Sentencing of conscientious objector Enver Aydemir

Not sent after

Use this form to send the letter below to the relevant authority (President Abdullah Gül). You can add your own notes in a separate box after the standard text, if you wish. You must include a name, address, and email address; a copy will be sent to you with a cc to the WRI office (so we have a record of how many email letters have been sent out for this particular case).

Dear Mr President Abdullah Gül,

I am very concerned about the recent sentencing of Turkish conscientious objector Enver Aydemir. He was arrested on 24 December 2009, and has been sentenced by the Eskişehir military court to ten months imprisonment on charges of desertion on 30 March 2010. He is now being sent to 'his' unit in Bilecik, where he will be arrested again following his continued refusal to perform military service. Thus, a vicious cycle of sentencing and disobeying orders is likely to begin.

Enver Aydemir exercises his human right to conscientious objection to military service, as enshrined in Article 9 of the European Convention and Article 18 of the International Covenant on Civil and Political Rights.

In the case of Turkish conscientious objector Osman Murat Ülke, the European Court of Human Rights complained about Turkey's lack of a recognition of the right to conscientious objection. In it's judgment on the merits of the case, the European Court of Human Rights, on 24 January 2006, came to the conclusion: "The numerous criminal prosecutions against the applicant, the cumulative effects of the criminal convictions which resulted from them and the constant alternation between prosecutions and terms of imprisonment, together with the possibility that he would be liable to prosecution for the rest of his life, had been disproportionate to the aim of ensuring that he did his military service. They were more calculated to repressing the applicant's intellectual personality, inspiring in him feelings of fear, anguish and vulnerability capable of humiliating and debasing him and breaking his resistance and will. The clandestine life amounting almost to 'civil death' which the applicant had been compelled to adopt was incompatible with the punishment regime of a democratic society.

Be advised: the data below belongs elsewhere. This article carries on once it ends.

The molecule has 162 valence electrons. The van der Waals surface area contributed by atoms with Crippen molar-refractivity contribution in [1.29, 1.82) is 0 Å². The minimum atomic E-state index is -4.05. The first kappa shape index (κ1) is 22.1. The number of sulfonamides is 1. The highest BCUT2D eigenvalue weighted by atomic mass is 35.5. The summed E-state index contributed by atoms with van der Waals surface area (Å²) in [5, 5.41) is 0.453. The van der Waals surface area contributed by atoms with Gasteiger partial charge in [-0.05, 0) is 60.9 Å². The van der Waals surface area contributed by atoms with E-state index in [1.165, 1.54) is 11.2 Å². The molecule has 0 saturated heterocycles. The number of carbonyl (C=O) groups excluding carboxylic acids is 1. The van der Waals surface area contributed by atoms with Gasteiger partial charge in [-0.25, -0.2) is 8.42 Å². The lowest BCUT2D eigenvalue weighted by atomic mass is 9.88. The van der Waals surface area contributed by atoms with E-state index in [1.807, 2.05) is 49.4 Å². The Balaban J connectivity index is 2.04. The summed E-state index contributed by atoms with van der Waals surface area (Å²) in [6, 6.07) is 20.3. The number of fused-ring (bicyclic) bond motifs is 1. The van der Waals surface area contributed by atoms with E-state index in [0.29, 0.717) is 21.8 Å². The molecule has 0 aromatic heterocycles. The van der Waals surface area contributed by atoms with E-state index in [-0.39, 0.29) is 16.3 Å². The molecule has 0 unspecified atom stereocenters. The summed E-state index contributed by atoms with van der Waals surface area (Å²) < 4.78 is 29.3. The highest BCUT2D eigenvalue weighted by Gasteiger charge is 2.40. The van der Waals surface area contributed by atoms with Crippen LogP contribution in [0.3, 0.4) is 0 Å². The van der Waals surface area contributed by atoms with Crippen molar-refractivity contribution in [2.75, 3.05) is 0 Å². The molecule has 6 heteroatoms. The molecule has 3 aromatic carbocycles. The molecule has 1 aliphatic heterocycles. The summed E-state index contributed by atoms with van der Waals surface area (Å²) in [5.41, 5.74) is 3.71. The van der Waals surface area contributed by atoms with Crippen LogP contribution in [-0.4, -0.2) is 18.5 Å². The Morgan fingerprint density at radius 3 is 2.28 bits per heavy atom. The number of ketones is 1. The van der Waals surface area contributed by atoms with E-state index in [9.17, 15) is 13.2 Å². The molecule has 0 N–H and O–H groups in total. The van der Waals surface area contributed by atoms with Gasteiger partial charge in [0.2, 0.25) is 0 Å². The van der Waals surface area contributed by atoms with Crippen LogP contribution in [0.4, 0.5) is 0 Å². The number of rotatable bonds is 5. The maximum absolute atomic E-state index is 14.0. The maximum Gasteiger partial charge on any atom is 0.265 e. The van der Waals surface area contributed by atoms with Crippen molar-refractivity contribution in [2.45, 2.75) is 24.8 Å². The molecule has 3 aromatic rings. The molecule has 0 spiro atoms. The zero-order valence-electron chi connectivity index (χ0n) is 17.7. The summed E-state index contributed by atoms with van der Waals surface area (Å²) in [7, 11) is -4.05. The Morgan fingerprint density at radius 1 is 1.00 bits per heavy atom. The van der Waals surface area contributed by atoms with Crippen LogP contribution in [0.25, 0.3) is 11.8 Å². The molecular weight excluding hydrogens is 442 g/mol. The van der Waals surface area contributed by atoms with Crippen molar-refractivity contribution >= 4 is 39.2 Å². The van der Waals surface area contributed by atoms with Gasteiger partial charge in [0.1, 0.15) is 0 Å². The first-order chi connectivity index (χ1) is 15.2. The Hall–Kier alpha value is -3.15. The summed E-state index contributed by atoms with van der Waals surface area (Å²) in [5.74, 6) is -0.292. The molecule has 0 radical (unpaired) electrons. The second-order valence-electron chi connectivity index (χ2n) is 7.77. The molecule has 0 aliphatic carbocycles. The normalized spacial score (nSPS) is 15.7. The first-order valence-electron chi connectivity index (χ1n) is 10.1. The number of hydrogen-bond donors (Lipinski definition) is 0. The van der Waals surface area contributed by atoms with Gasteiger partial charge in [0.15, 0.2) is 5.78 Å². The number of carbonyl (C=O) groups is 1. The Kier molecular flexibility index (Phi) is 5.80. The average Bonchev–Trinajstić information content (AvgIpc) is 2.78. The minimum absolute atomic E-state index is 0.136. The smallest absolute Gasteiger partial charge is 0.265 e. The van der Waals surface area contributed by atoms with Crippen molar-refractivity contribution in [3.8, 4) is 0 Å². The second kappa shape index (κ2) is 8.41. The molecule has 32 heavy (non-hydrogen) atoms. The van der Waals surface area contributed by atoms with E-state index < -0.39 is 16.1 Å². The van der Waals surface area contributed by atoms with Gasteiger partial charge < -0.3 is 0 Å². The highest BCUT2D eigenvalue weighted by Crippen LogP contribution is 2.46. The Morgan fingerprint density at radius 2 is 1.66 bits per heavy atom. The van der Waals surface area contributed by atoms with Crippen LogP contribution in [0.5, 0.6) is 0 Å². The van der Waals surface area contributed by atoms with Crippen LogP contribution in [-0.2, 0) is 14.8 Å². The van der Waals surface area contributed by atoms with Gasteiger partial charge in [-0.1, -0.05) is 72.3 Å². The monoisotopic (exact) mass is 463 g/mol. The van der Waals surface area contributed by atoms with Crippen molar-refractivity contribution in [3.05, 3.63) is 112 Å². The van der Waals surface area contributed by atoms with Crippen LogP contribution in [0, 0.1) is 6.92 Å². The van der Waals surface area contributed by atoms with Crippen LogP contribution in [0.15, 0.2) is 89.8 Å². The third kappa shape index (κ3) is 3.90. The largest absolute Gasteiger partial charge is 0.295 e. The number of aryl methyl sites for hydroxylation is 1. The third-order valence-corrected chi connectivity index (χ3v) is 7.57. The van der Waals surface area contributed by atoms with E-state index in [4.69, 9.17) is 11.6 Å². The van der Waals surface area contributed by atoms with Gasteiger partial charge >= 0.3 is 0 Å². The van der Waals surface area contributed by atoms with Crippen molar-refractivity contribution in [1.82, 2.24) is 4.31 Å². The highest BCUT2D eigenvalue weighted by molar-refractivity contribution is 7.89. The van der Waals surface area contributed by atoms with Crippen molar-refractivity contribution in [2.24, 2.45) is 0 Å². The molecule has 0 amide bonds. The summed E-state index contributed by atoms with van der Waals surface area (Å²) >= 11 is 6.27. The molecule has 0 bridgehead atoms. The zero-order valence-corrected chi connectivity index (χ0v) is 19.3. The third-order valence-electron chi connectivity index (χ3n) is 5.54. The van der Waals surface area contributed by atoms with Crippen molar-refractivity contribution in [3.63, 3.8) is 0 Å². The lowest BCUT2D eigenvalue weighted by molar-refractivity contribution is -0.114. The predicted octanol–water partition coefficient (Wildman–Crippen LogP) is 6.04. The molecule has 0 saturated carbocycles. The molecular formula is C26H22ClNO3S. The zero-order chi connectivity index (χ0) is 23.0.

Consequently, the Court considered that, taken as a whole and regard being had to its gravity and repetitive nature, the treatment inflicted on the applicant had caused him severe pain and suffering which went beyond the normal element of humiliation inherent in any criminal sentence or detention. In the aggregate, the acts concerned constituted degrading treatment within the meaning of Article 3."

In the case of Turkish conscientious objector Halil Savda, the United Nations Working Group on Arbitrary Detention came to the conclusion that "in the view of the Working Group, it has been established that the limitations on Mr. Savda’s right to freedom of religion or belief as a genuine conscientious objector is not justified in the present case, and is, thus, in violation of article 18 of the Universal Declaration of Human Rights and of article 18, paragraph 1 of the ICCPR. Accordingly, the criminal prosecution, sentencing and deprivation of liberty of Mr. Savda for holding and manifesting his belief and conscience is arbitrary in terms of category II of the Working Group’s categories. " (Opinion 16/2008)

I urge you to respect the spirit of the judgement of the European Court of Human Rights, and to immediately release conscientious objector Enver Aydemir. I urge you to respect human rights.

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